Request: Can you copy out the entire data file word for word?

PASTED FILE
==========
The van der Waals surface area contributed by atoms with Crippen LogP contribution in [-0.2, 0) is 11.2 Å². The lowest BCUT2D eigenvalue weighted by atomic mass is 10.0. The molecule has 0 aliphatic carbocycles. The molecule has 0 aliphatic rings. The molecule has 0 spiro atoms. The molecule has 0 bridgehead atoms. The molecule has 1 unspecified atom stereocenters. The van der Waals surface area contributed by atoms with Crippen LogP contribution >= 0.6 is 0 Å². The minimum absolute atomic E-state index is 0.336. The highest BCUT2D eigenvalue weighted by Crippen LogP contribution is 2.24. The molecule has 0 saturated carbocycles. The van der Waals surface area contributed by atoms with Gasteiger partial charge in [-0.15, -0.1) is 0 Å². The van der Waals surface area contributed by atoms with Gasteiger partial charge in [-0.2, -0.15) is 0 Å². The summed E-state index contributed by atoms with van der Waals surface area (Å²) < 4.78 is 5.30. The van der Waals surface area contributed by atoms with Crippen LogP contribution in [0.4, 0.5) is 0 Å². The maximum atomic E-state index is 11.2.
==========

The van der Waals surface area contributed by atoms with Crippen LogP contribution in [-0.2, 0) is 11.2 Å². The lowest BCUT2D eigenvalue weighted by atomic mass is 10.0. The molecule has 0 aliphatic carbocycles. The molecule has 0 aliphatic rings. The molecule has 0 spiro atoms. The molecule has 0 bridgehead atoms. The molecule has 1 unspecified atom stereocenters. The van der Waals surface area contributed by atoms with Crippen LogP contribution >= 0.6 is 0 Å². The minimum absolute atomic E-state index is 0.336. The highest BCUT2D eigenvalue weighted by Crippen LogP contribution is 2.24. The molecule has 0 saturated carbocycles. The van der Waals surface area contributed by atoms with Gasteiger partial charge in [-0.15, -0.1) is 0 Å². The van der Waals surface area contributed by atoms with Gasteiger partial charge in [-0.2, -0.15) is 0 Å². The summed E-state index contributed by atoms with van der Waals surface area (Å²) < 4.78 is 5.30. The van der Waals surface area contributed by atoms with Crippen LogP contribution in [0.4, 0.5) is 0 Å². The maximum atomic E-state index is 11.2.